Aiyb Dieng,
(Subharmonic, 1996)

The African dub of Rhythmagick features the crisp, fluid ethnic percussion of Trilok Gurtu matching the talking drum, congas and more of master percussionist Aiyb Dieng. Reeds are played by Pharaoh Sanders. Of course, the serpentine cosmic jazz from Sanders' tenor saxophone shows up, but Sanders also plays the full, Arabic-sounding double-reed North African oboe known as a ghaita, a type of shawm. (Inexplicably, Sanders is credited with "metal and wood flutes.")

Also adding to this album are two additional bata players: Daniel Ponce and Carlos Cordova. Their brisk, percolating beats on that double-headed drum add to the rich, layers of percussion. That layering is the plastic sonic mosaic one comes to expect from a Bill Laswell production. Laswell himself is on hand for deep, trademark "low bass" while Bootsy Collins adds a touch of psychedelic soul guitar and "Space Bass." The high, melodic timbres are not abandoned, but just subtly understated through effective treatment on the 6- and 12-string guitars from master of the frets, Nicky Skopelitis. Bernie Worrell adds melody and rhythms to this afro-dub beat creation on Hammond B-3 and clavinet -- the keyboard of funk. Primarily an instrumental album, vocals that are present come from street-poet and rap forefather Umar Bin Hassan (The Last Poets).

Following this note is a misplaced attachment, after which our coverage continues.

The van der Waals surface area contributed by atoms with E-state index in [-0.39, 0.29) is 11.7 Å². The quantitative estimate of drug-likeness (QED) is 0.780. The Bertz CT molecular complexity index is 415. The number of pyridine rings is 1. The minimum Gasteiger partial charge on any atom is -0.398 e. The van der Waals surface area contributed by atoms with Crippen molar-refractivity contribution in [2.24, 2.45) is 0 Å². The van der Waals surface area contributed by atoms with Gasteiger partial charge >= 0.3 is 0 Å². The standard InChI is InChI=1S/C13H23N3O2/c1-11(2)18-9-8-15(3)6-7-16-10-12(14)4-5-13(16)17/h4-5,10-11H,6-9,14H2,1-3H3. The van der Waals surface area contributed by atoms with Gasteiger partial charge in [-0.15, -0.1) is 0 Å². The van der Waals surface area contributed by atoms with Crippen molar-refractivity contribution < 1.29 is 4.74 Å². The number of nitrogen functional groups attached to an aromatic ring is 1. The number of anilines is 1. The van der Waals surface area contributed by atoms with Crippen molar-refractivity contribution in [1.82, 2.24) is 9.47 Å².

[ by Tom Schulte ]
Rambles: 18 May 2002